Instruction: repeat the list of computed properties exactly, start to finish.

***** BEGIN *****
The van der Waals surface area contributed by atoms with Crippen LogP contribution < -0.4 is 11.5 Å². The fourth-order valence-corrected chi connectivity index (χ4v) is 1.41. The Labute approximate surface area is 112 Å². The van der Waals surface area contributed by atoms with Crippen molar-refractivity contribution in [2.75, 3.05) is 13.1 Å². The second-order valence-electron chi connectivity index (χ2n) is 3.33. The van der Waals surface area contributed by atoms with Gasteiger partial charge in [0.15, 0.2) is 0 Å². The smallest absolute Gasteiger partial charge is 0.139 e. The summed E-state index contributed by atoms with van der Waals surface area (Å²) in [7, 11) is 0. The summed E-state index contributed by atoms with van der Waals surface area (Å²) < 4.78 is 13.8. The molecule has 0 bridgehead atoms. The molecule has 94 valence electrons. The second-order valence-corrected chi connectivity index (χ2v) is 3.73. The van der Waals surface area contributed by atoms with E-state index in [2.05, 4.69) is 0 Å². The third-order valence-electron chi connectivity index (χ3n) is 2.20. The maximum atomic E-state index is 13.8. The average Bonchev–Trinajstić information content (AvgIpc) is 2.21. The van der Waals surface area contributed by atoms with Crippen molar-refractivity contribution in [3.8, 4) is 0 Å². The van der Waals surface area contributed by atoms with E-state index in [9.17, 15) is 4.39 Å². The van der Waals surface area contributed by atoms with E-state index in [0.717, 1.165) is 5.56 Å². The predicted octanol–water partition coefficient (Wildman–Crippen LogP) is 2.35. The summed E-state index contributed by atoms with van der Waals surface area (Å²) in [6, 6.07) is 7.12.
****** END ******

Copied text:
The van der Waals surface area contributed by atoms with Crippen LogP contribution < -0.4 is 11.5 Å². The fourth-order valence-corrected chi connectivity index (χ4v) is 1.41. The Labute approximate surface area is 112 Å². The van der Waals surface area contributed by atoms with Crippen molar-refractivity contribution in [2.75, 3.05) is 13.1 Å². The second-order valence-electron chi connectivity index (χ2n) is 3.33. The van der Waals surface area contributed by atoms with Gasteiger partial charge in [0.15, 0.2) is 0 Å². The smallest absolute Gasteiger partial charge is 0.139 e. The summed E-state index contributed by atoms with van der Waals surface area (Å²) in [7, 11) is 0. The summed E-state index contributed by atoms with van der Waals surface area (Å²) < 4.78 is 13.8. The molecule has 0 bridgehead atoms. The molecule has 94 valence electrons. The second-order valence-corrected chi connectivity index (χ2v) is 3.73. The van der Waals surface area contributed by atoms with E-state index in [2.05, 4.69) is 0 Å². The third-order valence-electron chi connectivity index (χ3n) is 2.20. The maximum atomic E-state index is 13.8. The average Bonchev–Trinajstić information content (AvgIpc) is 2.21. The van der Waals surface area contributed by atoms with Crippen molar-refractivity contribution in [3.8, 4) is 0 Å². The van der Waals surface area contributed by atoms with E-state index in [9.17, 15) is 4.39 Å². The van der Waals surface area contributed by atoms with E-state index in [0.717, 1.165) is 5.56 Å². The predicted octanol–water partition coefficient (Wildman–Crippen LogP) is 2.35. The summed E-state index contributed by atoms with van der Waals surface area (Å²) in [6, 6.07) is 7.12.